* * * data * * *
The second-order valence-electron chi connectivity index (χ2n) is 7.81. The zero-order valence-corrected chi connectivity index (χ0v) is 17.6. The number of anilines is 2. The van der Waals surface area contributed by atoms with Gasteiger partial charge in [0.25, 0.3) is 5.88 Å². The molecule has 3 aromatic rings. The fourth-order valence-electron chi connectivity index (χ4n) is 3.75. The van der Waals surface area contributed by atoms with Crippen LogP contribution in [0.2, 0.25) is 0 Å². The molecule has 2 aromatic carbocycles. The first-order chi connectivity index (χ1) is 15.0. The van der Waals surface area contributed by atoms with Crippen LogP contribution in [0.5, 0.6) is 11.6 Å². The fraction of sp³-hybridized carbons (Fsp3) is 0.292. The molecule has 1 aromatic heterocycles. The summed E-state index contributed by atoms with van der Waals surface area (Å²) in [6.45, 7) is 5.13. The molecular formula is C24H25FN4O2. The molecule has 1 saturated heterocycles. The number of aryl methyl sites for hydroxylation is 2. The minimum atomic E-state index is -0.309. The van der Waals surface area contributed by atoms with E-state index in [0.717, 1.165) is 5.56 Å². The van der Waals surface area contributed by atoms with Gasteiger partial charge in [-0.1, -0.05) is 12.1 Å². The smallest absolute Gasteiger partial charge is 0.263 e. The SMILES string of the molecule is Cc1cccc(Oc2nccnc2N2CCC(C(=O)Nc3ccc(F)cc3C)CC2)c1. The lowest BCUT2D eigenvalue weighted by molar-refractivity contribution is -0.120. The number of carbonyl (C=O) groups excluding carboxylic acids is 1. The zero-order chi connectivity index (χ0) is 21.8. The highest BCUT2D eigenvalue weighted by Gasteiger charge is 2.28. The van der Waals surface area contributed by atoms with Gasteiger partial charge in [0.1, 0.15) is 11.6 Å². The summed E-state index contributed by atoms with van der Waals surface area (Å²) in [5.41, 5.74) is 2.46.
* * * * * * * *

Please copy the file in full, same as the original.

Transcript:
The second-order valence-electron chi connectivity index (χ2n) is 7.81. The zero-order valence-corrected chi connectivity index (χ0v) is 17.6. The number of anilines is 2. The van der Waals surface area contributed by atoms with Gasteiger partial charge in [0.25, 0.3) is 5.88 Å². The molecule has 3 aromatic rings. The fourth-order valence-electron chi connectivity index (χ4n) is 3.75. The van der Waals surface area contributed by atoms with Crippen LogP contribution in [0.2, 0.25) is 0 Å². The molecule has 2 aromatic carbocycles. The first-order chi connectivity index (χ1) is 15.0. The van der Waals surface area contributed by atoms with Crippen LogP contribution in [0.5, 0.6) is 11.6 Å². The fraction of sp³-hybridized carbons (Fsp3) is 0.292. The molecule has 1 aromatic heterocycles. The summed E-state index contributed by atoms with van der Waals surface area (Å²) in [6.45, 7) is 5.13. The molecular formula is C24H25FN4O2. The molecule has 1 saturated heterocycles. The number of aryl methyl sites for hydroxylation is 2. The minimum atomic E-state index is -0.309. The van der Waals surface area contributed by atoms with E-state index in [0.717, 1.165) is 5.56 Å². The van der Waals surface area contributed by atoms with Gasteiger partial charge in [-0.1, -0.05) is 12.1 Å². The smallest absolute Gasteiger partial charge is 0.263 e. The SMILES string of the molecule is Cc1cccc(Oc2nccnc2N2CCC(C(=O)Nc3ccc(F)cc3C)CC2)c1. The lowest BCUT2D eigenvalue weighted by molar-refractivity contribution is -0.120. The number of carbonyl (C=O) groups excluding carboxylic acids is 1. The zero-order chi connectivity index (χ0) is 21.8. The highest BCUT2D eigenvalue weighted by Gasteiger charge is 2.28. The van der Waals surface area contributed by atoms with Gasteiger partial charge in [0.1, 0.15) is 11.6 Å². The summed E-state index contributed by atoms with van der Waals surface area (Å²) in [5.41, 5.74) is 2.46.